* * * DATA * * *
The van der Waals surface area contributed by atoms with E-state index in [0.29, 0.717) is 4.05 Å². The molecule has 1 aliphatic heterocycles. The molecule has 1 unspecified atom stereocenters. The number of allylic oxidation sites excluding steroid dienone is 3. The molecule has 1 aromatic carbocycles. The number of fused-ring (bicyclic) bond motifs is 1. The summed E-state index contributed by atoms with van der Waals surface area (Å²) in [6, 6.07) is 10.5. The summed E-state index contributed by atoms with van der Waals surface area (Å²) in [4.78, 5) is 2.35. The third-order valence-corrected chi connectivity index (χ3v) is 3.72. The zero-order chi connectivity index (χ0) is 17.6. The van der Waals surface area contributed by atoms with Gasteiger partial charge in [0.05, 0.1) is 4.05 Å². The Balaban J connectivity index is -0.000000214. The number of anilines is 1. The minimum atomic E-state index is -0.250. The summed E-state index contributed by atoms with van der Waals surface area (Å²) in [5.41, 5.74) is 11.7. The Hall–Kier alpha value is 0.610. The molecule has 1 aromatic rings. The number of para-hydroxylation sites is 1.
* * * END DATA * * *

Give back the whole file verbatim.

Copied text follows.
The van der Waals surface area contributed by atoms with E-state index in [0.29, 0.717) is 4.05 Å². The molecule has 1 aliphatic heterocycles. The molecule has 1 unspecified atom stereocenters. The number of allylic oxidation sites excluding steroid dienone is 3. The molecule has 1 aromatic carbocycles. The number of fused-ring (bicyclic) bond motifs is 1. The summed E-state index contributed by atoms with van der Waals surface area (Å²) in [6, 6.07) is 10.5. The summed E-state index contributed by atoms with van der Waals surface area (Å²) in [4.78, 5) is 2.35. The third-order valence-corrected chi connectivity index (χ3v) is 3.72. The zero-order chi connectivity index (χ0) is 17.6. The van der Waals surface area contributed by atoms with Gasteiger partial charge in [0.05, 0.1) is 4.05 Å². The Balaban J connectivity index is -0.000000214. The number of anilines is 1. The minimum atomic E-state index is -0.250. The summed E-state index contributed by atoms with van der Waals surface area (Å²) in [5.41, 5.74) is 11.7. The Hall–Kier alpha value is 0.610. The molecule has 1 aromatic rings. The number of para-hydroxylation sites is 1.